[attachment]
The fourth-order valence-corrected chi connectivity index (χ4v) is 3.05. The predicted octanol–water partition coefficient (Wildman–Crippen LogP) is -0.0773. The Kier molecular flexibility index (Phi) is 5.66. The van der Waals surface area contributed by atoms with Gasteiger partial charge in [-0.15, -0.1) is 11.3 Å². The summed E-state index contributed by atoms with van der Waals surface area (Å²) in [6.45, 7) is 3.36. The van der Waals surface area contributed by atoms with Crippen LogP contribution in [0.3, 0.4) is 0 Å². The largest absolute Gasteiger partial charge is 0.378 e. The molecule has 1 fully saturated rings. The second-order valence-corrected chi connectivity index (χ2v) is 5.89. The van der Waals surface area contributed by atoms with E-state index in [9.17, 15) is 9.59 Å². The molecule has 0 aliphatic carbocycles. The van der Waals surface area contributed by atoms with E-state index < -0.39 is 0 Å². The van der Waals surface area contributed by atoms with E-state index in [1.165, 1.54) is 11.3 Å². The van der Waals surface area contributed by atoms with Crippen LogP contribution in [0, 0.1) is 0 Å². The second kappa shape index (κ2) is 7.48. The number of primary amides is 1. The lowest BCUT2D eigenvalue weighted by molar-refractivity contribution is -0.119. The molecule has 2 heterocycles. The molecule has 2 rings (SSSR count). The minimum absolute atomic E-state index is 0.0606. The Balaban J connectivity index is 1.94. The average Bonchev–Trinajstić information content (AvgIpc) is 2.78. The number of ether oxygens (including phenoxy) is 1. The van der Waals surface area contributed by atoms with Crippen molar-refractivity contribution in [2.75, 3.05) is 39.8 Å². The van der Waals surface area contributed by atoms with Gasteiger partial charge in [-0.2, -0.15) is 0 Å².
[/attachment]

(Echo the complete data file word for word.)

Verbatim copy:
The fourth-order valence-corrected chi connectivity index (χ4v) is 3.05. The predicted octanol–water partition coefficient (Wildman–Crippen LogP) is -0.0773. The Kier molecular flexibility index (Phi) is 5.66. The van der Waals surface area contributed by atoms with Gasteiger partial charge in [-0.15, -0.1) is 11.3 Å². The summed E-state index contributed by atoms with van der Waals surface area (Å²) in [6.45, 7) is 3.36. The van der Waals surface area contributed by atoms with Crippen LogP contribution in [0.3, 0.4) is 0 Å². The largest absolute Gasteiger partial charge is 0.378 e. The molecule has 1 fully saturated rings. The second-order valence-corrected chi connectivity index (χ2v) is 5.89. The van der Waals surface area contributed by atoms with E-state index in [9.17, 15) is 9.59 Å². The molecule has 0 aliphatic carbocycles. The van der Waals surface area contributed by atoms with E-state index < -0.39 is 0 Å². The van der Waals surface area contributed by atoms with E-state index in [1.165, 1.54) is 11.3 Å². The van der Waals surface area contributed by atoms with Crippen LogP contribution in [0, 0.1) is 0 Å². The second kappa shape index (κ2) is 7.48. The number of primary amides is 1. The lowest BCUT2D eigenvalue weighted by molar-refractivity contribution is -0.119. The molecule has 2 heterocycles. The molecule has 2 rings (SSSR count). The minimum absolute atomic E-state index is 0.0606. The Balaban J connectivity index is 1.94. The average Bonchev–Trinajstić information content (AvgIpc) is 2.78. The number of ether oxygens (including phenoxy) is 1. The van der Waals surface area contributed by atoms with Crippen molar-refractivity contribution in [2.75, 3.05) is 39.8 Å². The van der Waals surface area contributed by atoms with Gasteiger partial charge in [-0.2, -0.15) is 0 Å².